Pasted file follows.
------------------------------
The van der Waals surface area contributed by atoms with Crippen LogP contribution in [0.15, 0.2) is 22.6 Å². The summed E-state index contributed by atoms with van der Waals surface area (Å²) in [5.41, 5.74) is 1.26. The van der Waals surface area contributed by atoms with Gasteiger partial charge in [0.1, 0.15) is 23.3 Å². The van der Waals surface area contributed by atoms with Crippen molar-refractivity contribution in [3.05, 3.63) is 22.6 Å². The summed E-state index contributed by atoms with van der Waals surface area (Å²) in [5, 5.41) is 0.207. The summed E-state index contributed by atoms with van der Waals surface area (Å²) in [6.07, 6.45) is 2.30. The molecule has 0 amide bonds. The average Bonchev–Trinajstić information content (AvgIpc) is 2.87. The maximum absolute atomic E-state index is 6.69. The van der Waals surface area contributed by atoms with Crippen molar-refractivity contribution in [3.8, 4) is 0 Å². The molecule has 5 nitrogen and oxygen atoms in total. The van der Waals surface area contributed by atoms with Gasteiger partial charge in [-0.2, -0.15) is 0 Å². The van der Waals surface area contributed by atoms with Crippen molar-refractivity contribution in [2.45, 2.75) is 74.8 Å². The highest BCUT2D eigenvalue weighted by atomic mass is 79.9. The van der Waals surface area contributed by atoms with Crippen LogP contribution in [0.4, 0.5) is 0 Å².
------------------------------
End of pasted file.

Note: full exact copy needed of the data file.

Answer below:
The van der Waals surface area contributed by atoms with Crippen LogP contribution in [0.15, 0.2) is 22.6 Å². The summed E-state index contributed by atoms with van der Waals surface area (Å²) in [5.41, 5.74) is 1.26. The van der Waals surface area contributed by atoms with Gasteiger partial charge in [0.1, 0.15) is 23.3 Å². The van der Waals surface area contributed by atoms with Crippen molar-refractivity contribution in [3.05, 3.63) is 22.6 Å². The summed E-state index contributed by atoms with van der Waals surface area (Å²) in [5, 5.41) is 0.207. The summed E-state index contributed by atoms with van der Waals surface area (Å²) in [6.07, 6.45) is 2.30. The molecule has 0 amide bonds. The average Bonchev–Trinajstić information content (AvgIpc) is 2.87. The maximum absolute atomic E-state index is 6.69. The van der Waals surface area contributed by atoms with Crippen molar-refractivity contribution in [3.8, 4) is 0 Å². The molecule has 5 nitrogen and oxygen atoms in total. The van der Waals surface area contributed by atoms with Gasteiger partial charge in [-0.2, -0.15) is 0 Å². The van der Waals surface area contributed by atoms with Crippen molar-refractivity contribution in [2.45, 2.75) is 74.8 Å². The highest BCUT2D eigenvalue weighted by atomic mass is 79.9. The van der Waals surface area contributed by atoms with Crippen LogP contribution in [0.4, 0.5) is 0 Å².